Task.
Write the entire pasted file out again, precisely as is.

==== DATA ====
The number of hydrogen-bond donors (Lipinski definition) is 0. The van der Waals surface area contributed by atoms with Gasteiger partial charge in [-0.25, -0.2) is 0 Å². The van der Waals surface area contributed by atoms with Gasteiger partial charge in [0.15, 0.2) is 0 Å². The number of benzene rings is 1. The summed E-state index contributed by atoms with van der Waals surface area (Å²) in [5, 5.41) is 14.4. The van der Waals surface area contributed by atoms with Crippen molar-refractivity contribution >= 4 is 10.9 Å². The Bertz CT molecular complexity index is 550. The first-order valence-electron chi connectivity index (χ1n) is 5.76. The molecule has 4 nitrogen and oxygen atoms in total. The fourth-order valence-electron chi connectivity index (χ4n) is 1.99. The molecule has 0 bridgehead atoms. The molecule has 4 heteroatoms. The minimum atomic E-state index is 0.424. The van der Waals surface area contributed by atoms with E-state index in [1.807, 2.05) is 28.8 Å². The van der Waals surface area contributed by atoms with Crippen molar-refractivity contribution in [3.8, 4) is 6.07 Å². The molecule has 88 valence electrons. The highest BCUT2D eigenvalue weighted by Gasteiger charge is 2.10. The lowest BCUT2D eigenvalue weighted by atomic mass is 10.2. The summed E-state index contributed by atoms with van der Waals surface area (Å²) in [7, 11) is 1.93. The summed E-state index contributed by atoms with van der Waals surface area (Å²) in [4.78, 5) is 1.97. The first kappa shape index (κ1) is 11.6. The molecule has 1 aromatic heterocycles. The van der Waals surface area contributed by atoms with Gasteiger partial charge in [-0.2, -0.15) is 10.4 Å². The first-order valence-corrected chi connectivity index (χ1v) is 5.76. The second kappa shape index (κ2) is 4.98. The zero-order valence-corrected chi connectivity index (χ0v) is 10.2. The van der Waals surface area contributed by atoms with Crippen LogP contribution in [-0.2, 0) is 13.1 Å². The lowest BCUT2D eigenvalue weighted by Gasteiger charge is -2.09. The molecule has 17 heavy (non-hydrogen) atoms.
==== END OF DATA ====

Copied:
The number of hydrogen-bond donors (Lipinski definition) is 0. The van der Waals surface area contributed by atoms with Gasteiger partial charge in [-0.25, -0.2) is 0 Å². The van der Waals surface area contributed by atoms with Gasteiger partial charge in [0.15, 0.2) is 0 Å². The number of benzene rings is 1. The summed E-state index contributed by atoms with van der Waals surface area (Å²) in [5, 5.41) is 14.4. The van der Waals surface area contributed by atoms with Crippen molar-refractivity contribution >= 4 is 10.9 Å². The Bertz CT molecular complexity index is 550. The first-order valence-electron chi connectivity index (χ1n) is 5.76. The molecule has 4 nitrogen and oxygen atoms in total. The fourth-order valence-electron chi connectivity index (χ4n) is 1.99. The molecule has 0 bridgehead atoms. The molecule has 4 heteroatoms. The minimum atomic E-state index is 0.424. The van der Waals surface area contributed by atoms with E-state index in [1.807, 2.05) is 28.8 Å². The van der Waals surface area contributed by atoms with Crippen molar-refractivity contribution in [3.8, 4) is 6.07 Å². The molecule has 88 valence electrons. The highest BCUT2D eigenvalue weighted by Gasteiger charge is 2.10. The lowest BCUT2D eigenvalue weighted by atomic mass is 10.2. The summed E-state index contributed by atoms with van der Waals surface area (Å²) in [7, 11) is 1.93. The summed E-state index contributed by atoms with van der Waals surface area (Å²) in [4.78, 5) is 1.97. The first kappa shape index (κ1) is 11.6. The molecule has 1 aromatic heterocycles. The van der Waals surface area contributed by atoms with Gasteiger partial charge in [-0.2, -0.15) is 10.4 Å². The first-order valence-corrected chi connectivity index (χ1v) is 5.76. The second kappa shape index (κ2) is 4.98. The zero-order valence-corrected chi connectivity index (χ0v) is 10.2. The van der Waals surface area contributed by atoms with Crippen LogP contribution in [-0.2, 0) is 13.1 Å². The lowest BCUT2D eigenvalue weighted by Gasteiger charge is -2.09. The molecule has 17 heavy (non-hydrogen) atoms.